Friday, February 08, 2008

TAGGED: Open Book

Traveller One has tagged me for this little meme, ‘Open Book’. These were the instructions:

1. Pick up the nearest book.
2. Open it at page 123.
3. Find the fifth sentence/ phrase.
4. Blog the next four sentences/ phrases together with these instructions.
5. Don't you dare dig your shelves for that very special or intellectual book.
6. Pass it forward to six friends

My slight problem is that, sitting at my desk, I have mostly dictionaries, and books in Swedish behind me. I thought it be a bit unfair, and not particularly interesting to most people, to quote a book in a language spoken by a little over ten million people (taking into account the Swedish-speaking part of the Finnish population). So I stretched a little further along my books and picked the first one I could find in English. That book happened to be the first one my wife gave me after just having met thirteen years ago, so it holds a special place in my heart. (Was that too sentimental? Never mind.)

It is not exactly fiction, but a book you read through initially and then use like an encyclopaedia. It is called ‘Revolution In The Head’ (by Ian MacDonald), a detailed description of all the Beatles’ recordings. It tells you all the relevant facts, where and when, who, how etc. There is also a small chronology section at the end of the book with the columns: The Beatles – UK Pop – Current Affairs – Culture, useful source of reference when you cannot remember ‘when’.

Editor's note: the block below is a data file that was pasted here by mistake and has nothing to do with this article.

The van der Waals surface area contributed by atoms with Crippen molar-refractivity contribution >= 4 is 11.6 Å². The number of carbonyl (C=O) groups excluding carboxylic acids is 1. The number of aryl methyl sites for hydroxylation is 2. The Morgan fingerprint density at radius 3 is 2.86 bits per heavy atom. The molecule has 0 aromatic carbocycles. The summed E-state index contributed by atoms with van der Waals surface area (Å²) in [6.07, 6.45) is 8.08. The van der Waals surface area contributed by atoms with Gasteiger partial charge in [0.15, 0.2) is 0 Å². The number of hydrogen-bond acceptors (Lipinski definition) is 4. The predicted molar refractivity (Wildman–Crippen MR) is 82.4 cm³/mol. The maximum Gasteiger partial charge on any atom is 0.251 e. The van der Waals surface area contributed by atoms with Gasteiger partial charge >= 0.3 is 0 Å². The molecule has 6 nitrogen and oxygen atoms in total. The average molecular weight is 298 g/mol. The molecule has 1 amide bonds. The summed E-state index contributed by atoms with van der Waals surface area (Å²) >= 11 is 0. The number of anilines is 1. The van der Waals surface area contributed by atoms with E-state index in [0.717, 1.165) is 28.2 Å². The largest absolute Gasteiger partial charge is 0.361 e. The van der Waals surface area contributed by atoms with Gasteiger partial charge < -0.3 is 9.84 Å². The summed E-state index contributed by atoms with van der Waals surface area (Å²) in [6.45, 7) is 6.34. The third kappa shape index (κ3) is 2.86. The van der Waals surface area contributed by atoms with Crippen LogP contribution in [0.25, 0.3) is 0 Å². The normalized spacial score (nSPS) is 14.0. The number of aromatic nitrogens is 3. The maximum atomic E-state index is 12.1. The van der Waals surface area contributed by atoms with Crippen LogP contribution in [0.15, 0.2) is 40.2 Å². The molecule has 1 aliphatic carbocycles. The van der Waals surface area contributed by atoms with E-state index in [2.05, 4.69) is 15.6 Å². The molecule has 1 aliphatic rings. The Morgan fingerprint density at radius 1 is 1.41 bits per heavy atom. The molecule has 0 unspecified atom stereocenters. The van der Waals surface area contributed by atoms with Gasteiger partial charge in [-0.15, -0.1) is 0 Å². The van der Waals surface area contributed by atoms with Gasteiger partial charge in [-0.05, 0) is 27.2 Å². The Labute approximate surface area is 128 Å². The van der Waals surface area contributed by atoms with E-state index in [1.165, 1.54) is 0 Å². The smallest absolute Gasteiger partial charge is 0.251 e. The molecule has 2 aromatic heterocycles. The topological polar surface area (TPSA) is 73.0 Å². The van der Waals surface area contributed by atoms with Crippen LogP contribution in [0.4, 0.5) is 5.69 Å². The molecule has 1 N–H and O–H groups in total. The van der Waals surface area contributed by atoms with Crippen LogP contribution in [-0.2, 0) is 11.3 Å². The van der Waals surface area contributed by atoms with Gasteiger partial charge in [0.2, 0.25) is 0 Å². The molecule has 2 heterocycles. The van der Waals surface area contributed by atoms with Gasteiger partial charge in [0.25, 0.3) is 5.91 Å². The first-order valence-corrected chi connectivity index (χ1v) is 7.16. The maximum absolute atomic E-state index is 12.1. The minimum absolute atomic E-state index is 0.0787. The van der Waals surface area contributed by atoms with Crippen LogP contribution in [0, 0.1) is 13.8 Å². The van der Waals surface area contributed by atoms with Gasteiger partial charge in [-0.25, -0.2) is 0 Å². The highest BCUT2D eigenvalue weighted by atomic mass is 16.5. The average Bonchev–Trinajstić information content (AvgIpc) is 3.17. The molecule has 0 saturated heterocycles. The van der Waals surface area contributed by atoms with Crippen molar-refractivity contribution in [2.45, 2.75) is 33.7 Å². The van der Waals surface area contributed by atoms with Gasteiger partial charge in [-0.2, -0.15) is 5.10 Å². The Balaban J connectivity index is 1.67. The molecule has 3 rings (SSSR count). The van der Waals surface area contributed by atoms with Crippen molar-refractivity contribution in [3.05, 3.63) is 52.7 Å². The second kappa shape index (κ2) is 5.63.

Page 123 deals with ‘I’ve Just Seen A Face’ from the album ‘Help!’ (in the US ‘Rubber Soul’) released in 1965, with Paul McCartney doing the vocal.

So here are sentences 6-9:

Because his [Paul McCartney’s] Auntie Gin liked it, the tune was shortlisted as ‘Auntie Gin’s Theme’ until McCartney added the love-at-first-sight lyric which, with its tumbling internal rhymes and gasping lack of breathing spaces, complements the music perfectly. Taped in six takes, without frills or second thoughts, the song grabbed Capitol’s A&R department so firmly that they pulled it off the American version of Help! and turned it into the opening track of the American version of Rubber Soul, thus conspiring to give the US public the impression that the latter was ‘The Beatles’ Folk Rock Album’ (see [56]). As with [59] YESTERDAY, there is no doubt that had I’VE JUST SEEN A FACE been ready three months earlier, it would have featured in the film. As it was, it lifted the later stages of the Help! album with its quickfire freshness – a pop parallel to the fast-cutting impressionism of contemporary Swinging London movies like Richard Lester’s The Knack, John Schlesinger’s Darling, and John Borman’s Catch Us If You Can.

Let's play tag. The recipients of my tags will be these fortunate people:

1 Matthew
2 Green Haddock
3 Christina
4 Christina G
5 Rositta
6 Eric

It is supposedly a quick and easy one! What’s on YOUR shelf?


traveller one said...

Ahh... what an interesting book! Thanks for playing along :)

Rositta said...

It was actually on my coffee table, go have a look...ciao

Haddock said...

I'll do mine in a few days when I have a few days off. Technical manuals here at work would bore the pants off a nun :)

matthew_in_ham said...

Done mine now and was quite pleased the the book and text came out ok :-)

Eric Valentine said...

Hi Swen, mine also is done now... Thanks for the workout.. LOL :)